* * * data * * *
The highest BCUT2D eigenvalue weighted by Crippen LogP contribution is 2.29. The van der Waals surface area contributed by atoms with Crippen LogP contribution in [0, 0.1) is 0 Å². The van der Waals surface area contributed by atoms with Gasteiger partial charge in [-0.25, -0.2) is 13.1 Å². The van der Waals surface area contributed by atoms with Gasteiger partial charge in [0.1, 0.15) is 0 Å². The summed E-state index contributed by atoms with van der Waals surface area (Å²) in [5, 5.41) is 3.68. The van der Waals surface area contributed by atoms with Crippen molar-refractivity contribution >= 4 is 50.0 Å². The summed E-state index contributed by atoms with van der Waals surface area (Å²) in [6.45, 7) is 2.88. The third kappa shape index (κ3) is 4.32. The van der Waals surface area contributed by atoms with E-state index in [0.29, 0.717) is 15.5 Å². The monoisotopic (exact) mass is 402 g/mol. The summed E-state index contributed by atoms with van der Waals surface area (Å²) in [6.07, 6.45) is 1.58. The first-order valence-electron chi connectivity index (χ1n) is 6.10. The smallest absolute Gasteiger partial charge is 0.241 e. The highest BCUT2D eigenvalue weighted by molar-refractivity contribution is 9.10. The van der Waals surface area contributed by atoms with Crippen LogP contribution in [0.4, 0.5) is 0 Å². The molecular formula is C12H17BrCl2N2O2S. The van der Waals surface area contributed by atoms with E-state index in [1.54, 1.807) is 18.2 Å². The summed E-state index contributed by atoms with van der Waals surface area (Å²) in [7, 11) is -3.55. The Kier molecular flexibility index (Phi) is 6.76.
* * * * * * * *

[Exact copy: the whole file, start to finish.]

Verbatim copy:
The highest BCUT2D eigenvalue weighted by Crippen LogP contribution is 2.29. The van der Waals surface area contributed by atoms with Crippen LogP contribution in [0, 0.1) is 0 Å². The van der Waals surface area contributed by atoms with Gasteiger partial charge in [-0.25, -0.2) is 13.1 Å². The van der Waals surface area contributed by atoms with Gasteiger partial charge in [0.1, 0.15) is 0 Å². The summed E-state index contributed by atoms with van der Waals surface area (Å²) in [5, 5.41) is 3.68. The van der Waals surface area contributed by atoms with Crippen molar-refractivity contribution >= 4 is 50.0 Å². The summed E-state index contributed by atoms with van der Waals surface area (Å²) in [6.45, 7) is 2.88. The third kappa shape index (κ3) is 4.32. The van der Waals surface area contributed by atoms with E-state index in [0.29, 0.717) is 15.5 Å². The monoisotopic (exact) mass is 402 g/mol. The summed E-state index contributed by atoms with van der Waals surface area (Å²) in [6.07, 6.45) is 1.58. The first-order valence-electron chi connectivity index (χ1n) is 6.10. The smallest absolute Gasteiger partial charge is 0.241 e. The highest BCUT2D eigenvalue weighted by molar-refractivity contribution is 9.10. The van der Waals surface area contributed by atoms with Crippen LogP contribution in [0.4, 0.5) is 0 Å². The molecular formula is C12H17BrCl2N2O2S. The van der Waals surface area contributed by atoms with E-state index in [1.54, 1.807) is 18.2 Å². The summed E-state index contributed by atoms with van der Waals surface area (Å²) in [7, 11) is -3.55. The Kier molecular flexibility index (Phi) is 6.76.